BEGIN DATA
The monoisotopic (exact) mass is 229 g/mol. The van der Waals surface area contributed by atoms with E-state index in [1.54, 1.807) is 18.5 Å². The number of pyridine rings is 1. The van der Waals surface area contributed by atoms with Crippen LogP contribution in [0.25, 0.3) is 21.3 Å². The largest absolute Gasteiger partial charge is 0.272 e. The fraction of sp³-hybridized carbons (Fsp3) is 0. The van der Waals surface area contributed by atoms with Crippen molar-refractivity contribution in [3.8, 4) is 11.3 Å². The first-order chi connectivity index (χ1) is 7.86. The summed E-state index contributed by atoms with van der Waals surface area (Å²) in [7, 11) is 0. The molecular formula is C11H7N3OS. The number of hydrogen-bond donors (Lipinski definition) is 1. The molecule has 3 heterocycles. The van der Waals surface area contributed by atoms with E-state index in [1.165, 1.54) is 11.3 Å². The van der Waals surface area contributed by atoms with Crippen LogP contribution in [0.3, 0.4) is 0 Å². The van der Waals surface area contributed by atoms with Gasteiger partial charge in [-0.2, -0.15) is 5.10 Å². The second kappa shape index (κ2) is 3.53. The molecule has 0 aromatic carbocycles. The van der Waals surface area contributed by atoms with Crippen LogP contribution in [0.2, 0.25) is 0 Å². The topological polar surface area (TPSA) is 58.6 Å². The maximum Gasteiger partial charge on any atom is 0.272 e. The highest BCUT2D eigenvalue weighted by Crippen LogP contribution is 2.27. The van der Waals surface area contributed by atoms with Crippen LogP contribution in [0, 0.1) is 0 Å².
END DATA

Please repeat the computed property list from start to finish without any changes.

The monoisotopic (exact) mass is 229 g/mol. The van der Waals surface area contributed by atoms with E-state index in [1.54, 1.807) is 18.5 Å². The number of pyridine rings is 1. The van der Waals surface area contributed by atoms with Crippen LogP contribution in [0.25, 0.3) is 21.3 Å². The largest absolute Gasteiger partial charge is 0.272 e. The fraction of sp³-hybridized carbons (Fsp3) is 0. The van der Waals surface area contributed by atoms with Crippen molar-refractivity contribution in [3.8, 4) is 11.3 Å². The first-order chi connectivity index (χ1) is 7.86. The summed E-state index contributed by atoms with van der Waals surface area (Å²) in [7, 11) is 0. The molecular formula is C11H7N3OS. The number of hydrogen-bond donors (Lipinski definition) is 1. The molecule has 3 heterocycles. The van der Waals surface area contributed by atoms with E-state index in [1.165, 1.54) is 11.3 Å². The van der Waals surface area contributed by atoms with Crippen LogP contribution in [0.3, 0.4) is 0 Å². The van der Waals surface area contributed by atoms with Gasteiger partial charge in [-0.2, -0.15) is 5.10 Å². The second kappa shape index (κ2) is 3.53. The molecule has 0 aromatic carbocycles. The van der Waals surface area contributed by atoms with Crippen LogP contribution in [0.2, 0.25) is 0 Å². The topological polar surface area (TPSA) is 58.6 Å². The maximum Gasteiger partial charge on any atom is 0.272 e. The highest BCUT2D eigenvalue weighted by Crippen LogP contribution is 2.27. The van der Waals surface area contributed by atoms with Crippen LogP contribution in [0, 0.1) is 0 Å².